U.S. Government Unveils Redesigned $100 Bill

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The new design for the $100 note, revealed today by officials from the U.S. Department of the Treasury, the Federal Reserve Board, and the U.S. Secret Service.

back_10.jpgWe detect a certain bewilderment in the crinkly, enlarged visage of Benjamin Franklin that peers out from behind a thicket of security features on the front of the new $100 bill. Unveiled this morning during a ceremony at the Department of the Treasury’s Cash Room (and via a splashy YouTube video), the redesigned c-note includes two new “advanced counterfeit-deterrent security features”: first, a blue 3-D security ribbon that whizzes by Franklin with images of bells and 100s that move and change from one to the other as you tilt the note. And that pot of gold hovering over his left shoulder? Don’t look for leprechauns. It’s “the bell in the inkwell.” The bell changes color from copper to green when the note is tilted, an effect that makes it seem to appear and disappear within the inkwell.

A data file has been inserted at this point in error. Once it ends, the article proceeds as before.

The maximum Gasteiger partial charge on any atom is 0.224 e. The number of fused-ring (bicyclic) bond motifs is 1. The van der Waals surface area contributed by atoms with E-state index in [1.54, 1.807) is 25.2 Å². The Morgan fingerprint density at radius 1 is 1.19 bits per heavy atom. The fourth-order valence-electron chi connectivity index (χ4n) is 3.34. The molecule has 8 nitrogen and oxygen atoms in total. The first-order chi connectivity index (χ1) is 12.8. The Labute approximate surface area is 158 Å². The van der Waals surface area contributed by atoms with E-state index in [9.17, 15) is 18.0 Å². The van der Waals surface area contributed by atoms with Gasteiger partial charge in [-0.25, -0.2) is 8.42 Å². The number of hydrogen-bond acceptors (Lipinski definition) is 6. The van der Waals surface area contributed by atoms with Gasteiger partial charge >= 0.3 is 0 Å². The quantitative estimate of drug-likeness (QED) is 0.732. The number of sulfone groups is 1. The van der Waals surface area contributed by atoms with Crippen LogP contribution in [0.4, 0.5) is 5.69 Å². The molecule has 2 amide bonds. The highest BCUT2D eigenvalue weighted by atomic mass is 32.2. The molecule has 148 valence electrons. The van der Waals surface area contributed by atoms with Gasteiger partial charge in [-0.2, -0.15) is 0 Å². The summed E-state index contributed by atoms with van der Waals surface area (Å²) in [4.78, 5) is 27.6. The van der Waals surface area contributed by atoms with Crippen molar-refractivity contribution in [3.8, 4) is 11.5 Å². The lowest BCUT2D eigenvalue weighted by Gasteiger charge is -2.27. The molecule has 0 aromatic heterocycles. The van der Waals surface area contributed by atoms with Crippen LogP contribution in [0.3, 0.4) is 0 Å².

The new design for the $100 bill, the most widely circulated and most often counterfeited denomination outside the U.S., also keeps the security features of the previous design: the portrait watermark, security thread, and color-shifting 100. And now, just for fun, Franklin is joined by newly added phrases from the Declaration of Independence and a giant quill. Meanwhile, au verso, you’ll find a new and enlarged vignette of Independence Hall featuring the rear, rather than the front, of the building. Prefer the old version? All 6.5 billion now in circulation will remain legal tender when the new bills are issued. Noted Chairman of the Federal Reserve Board Ben Bernanke, “U.S. currency users should know they will not have to trade in their old design notes when the new notes begin circulating.” Phew.